Celiac.com 03/14/2019 - Researchers still don’t know much about the mechanisms driving inflammatory responses against certain antigens in food. To get more information, a team of researchers recently set out to see if p31-43 peptide (p31-43) from α-gliadin can trigger an innate immune response in the gut, and whether this might trigger pathological adaptive immunity.
The research team included María Florencia Gómez Castro, Emanuel Miculán, María Georgina Herrera, Carolina Ruera, Federico Perez, Eduardo Daniel Prieto, Exequiel Barrera, Sergio Pantano, Paula Carasi, and Fernando Gabriel Chirdo.
Researchers do not currently understand the receptors and mechanisms responsible for the induction of innate immunity by p31-43. In their recent paper on the subject, the research team offers evidence that conformational changes in the peptide may allow it to activate the NLRP3 inflammasome.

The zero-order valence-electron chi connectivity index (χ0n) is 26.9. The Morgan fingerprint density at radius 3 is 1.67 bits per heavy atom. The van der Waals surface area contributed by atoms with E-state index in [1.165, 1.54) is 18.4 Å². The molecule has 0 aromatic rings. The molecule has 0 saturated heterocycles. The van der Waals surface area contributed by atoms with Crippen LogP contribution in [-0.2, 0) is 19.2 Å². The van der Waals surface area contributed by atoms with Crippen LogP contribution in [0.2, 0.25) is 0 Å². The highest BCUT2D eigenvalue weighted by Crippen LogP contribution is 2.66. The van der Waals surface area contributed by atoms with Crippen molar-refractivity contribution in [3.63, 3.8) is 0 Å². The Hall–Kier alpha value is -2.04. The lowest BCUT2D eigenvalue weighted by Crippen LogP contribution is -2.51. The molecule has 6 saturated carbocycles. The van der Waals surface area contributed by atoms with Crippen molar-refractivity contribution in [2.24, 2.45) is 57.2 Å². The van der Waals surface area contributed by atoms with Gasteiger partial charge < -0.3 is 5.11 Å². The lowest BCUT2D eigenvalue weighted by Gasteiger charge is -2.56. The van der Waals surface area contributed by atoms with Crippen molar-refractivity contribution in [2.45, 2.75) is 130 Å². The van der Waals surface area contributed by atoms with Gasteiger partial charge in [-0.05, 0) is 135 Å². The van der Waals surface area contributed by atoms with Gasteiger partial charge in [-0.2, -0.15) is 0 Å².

When researchers treated normal mice with p31-43, but not with scrambled or inverted peptides, the mice developed enteropathy in the proximal small intestine, which is associated with higher levels of type I interferon and mature IL-1β.
P31-43 demonstrated a sequence-specific spontaneous ability to form structured oligomers and aggregates in vitro and to activate the ASC speck complex. The enteropathy caused by p31-43 in live mice occurred only in the presence of NLRP3 or caspase 1, and was restricted by treatment with caspase 1 inhibitor Ac-YVAD-cmk.
Together, the data show that p31-43 gliadin naturally forms oligomers, which trigger the NLRP3 inflammasome. Moreover, this pathway is necessary for intestinal inflammation and pathology when p31-43 is given orally to mice.
This innate activation of the NLRP3 inflammasome could play a key role in the early stages of celiac disease development.
Read more at Front Immunol. 2019